Shah relates that Krzanich “was very matter-of-fact in saying that Intel would lose server share to AMD in the second half of the year,” which is not news, but he thought it significant that “Mr. Krzanich did not draw a firm line in the sand as it relates to AMD’s potential gains in servers; he only indicated that it was Intel’s job to not let AMD capture 15-20% market share.” (emphasis added).”

The fact that, Mr. Krzanich indicated the long-term goal is to retain 15-20% market share. Therefore, the internal projections at Intel could suggest losing up to 80% of the server market to AMD over the next few years.

AMD EPYC - "ZEN" build fro server

AMD – Slaying The Server Giant

How likely is it that AMD will be able to overtake Intel? Currently, AMD is being very secretive about it’s Zen 2 ‘Rome’ EPYC processor. However, an alleged benchmark of the 7nm based EPYC Rome server processor has recently leaked out which is presumably from the next-gen Rome processors, and looks as if the chip is an engineering sample.

AMD – Slaying The Server Giant
AMD ENG sample

These benchmarks display incredible CPU performance which the new lineup would definitely pack. The chip seems to have been tested using Cinebench R15 running a multi-thread benchmark, and the chip scores an astounding 12,587 points blowing any current-generation XEON processors out of the water. AMD’s Ryzen Threadripper 2990WX scores roughly 5,500 points in the same benchmark with 32 cores running up to 64 threads. Also, there’s the EPYC 7601 which scores around 6,000 points due to the octa-channel memory support compared to the quad channel utilized by Threadripper CPUs.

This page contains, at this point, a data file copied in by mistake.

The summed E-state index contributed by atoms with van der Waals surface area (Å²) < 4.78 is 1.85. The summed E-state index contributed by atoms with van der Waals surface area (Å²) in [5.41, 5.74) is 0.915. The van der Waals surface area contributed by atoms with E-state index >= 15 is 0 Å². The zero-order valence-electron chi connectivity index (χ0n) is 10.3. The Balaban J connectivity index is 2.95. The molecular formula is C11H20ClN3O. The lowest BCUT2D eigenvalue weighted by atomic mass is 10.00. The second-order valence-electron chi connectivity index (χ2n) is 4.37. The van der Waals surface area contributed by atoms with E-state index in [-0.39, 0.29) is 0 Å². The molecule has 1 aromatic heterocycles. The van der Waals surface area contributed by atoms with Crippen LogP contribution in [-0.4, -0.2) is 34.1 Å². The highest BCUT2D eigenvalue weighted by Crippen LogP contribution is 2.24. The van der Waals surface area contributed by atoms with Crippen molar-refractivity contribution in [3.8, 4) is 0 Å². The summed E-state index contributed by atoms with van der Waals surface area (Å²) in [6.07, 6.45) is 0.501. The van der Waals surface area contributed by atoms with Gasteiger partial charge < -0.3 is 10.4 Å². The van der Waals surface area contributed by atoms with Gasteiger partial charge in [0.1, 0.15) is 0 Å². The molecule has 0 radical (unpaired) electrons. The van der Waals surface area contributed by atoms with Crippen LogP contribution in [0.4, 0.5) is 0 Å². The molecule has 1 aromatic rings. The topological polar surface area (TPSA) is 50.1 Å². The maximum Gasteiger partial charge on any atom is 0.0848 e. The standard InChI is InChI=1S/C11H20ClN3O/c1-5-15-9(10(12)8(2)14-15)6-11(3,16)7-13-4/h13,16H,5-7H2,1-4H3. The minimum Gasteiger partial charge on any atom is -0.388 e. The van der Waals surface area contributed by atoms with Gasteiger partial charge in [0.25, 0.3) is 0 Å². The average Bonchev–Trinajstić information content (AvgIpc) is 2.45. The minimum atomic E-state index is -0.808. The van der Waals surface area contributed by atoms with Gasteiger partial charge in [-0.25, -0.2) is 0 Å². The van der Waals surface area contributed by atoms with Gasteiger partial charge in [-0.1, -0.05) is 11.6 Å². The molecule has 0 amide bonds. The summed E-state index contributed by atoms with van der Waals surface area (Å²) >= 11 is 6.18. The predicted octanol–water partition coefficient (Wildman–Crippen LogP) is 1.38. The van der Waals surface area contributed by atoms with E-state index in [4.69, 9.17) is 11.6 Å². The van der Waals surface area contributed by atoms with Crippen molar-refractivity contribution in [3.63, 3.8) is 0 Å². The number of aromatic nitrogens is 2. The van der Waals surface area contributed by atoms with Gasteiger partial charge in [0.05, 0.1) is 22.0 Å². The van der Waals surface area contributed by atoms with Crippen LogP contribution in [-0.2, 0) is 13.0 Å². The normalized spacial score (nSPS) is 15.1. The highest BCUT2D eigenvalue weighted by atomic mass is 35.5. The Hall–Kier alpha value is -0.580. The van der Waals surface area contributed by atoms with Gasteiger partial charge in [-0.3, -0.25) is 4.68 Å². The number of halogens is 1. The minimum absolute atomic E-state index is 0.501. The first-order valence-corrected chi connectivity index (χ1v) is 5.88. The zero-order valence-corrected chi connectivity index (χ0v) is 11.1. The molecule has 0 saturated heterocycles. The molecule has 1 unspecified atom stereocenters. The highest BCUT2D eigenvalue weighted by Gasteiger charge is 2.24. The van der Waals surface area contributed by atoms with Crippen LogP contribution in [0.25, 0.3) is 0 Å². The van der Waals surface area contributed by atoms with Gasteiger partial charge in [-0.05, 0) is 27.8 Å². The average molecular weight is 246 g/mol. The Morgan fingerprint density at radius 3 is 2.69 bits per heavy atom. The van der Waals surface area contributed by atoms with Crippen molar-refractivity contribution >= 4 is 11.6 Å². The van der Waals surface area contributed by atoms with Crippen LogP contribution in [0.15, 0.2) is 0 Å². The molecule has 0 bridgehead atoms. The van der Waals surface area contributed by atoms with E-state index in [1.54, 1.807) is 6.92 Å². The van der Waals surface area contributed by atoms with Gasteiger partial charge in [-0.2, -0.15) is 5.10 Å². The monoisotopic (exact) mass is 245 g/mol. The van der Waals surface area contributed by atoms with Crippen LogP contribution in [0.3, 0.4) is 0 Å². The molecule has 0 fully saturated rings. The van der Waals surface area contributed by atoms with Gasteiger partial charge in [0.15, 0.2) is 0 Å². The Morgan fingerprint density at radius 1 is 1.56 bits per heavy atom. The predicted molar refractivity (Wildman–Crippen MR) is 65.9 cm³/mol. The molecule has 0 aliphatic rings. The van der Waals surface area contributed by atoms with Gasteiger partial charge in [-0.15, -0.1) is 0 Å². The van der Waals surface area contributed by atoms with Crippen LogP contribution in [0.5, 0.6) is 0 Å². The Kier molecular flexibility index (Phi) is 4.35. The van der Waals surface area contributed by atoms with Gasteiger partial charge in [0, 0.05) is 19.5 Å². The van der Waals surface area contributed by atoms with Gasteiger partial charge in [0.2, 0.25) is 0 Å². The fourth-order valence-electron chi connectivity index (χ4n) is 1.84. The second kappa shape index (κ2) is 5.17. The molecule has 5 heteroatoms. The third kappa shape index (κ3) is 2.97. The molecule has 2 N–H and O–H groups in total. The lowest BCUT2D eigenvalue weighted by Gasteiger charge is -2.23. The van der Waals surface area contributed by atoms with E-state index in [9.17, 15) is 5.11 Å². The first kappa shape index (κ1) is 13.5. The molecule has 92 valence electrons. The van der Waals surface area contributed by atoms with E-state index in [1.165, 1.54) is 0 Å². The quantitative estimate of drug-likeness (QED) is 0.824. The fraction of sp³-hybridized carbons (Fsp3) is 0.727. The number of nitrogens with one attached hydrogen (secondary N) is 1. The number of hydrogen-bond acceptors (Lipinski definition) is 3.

AMD Ryzen processor

Because the new EPYC Rome 7nm processors will also be using octal channel memory as well as feature better IPC from the enhanced Zen 2 cores which have better cache latencies and an improved core-to-core interconnect, we can see the performance being close to what is shown in the leaks. In addition, the clock speeds should get a decent boost from the new 7nm lithography architecture over the current 14nm based EPYC chips which could be why we see such an increased performance in the leaked benchmark.

AMD 5nm lithography architecture

Currently, intel is struggling to produce their 14nm chips and expects they will be back on track to produce 10nm chips in April of next year, AMD is preparing for 5nm chips, or at least TSMC (AMDs chip manufacturer) is. TSMC expects to begin it’s 5nm risk production possibly as soon as April of next year. While second-generation 7nm manufacturing is already underway. To produce chips, TSMC uses a process known as Deep Ultra Violet (DUV) lithography for it’s 7nm chip production. They are beginning to produce a 7nm chip that will utilize EUV in four non-critical layers to speed up learning and production of it’s 5nm chips.

Advanced Conclusion

It’s clear that AMD has a much more stable fundamental standing as a company than it has over the past few years. Due to their reduced debt, laser-focused business strategy, and it’s projected growth in the data center market, we believe that the AMD trend has just begun. In addition their partnership with Microsoft and Sony to power gaming consoles is another key driver for GPU market expansion. For all of these reasons, we feel as though AMD is set for continued growth if they continue to properly execute their business strategy.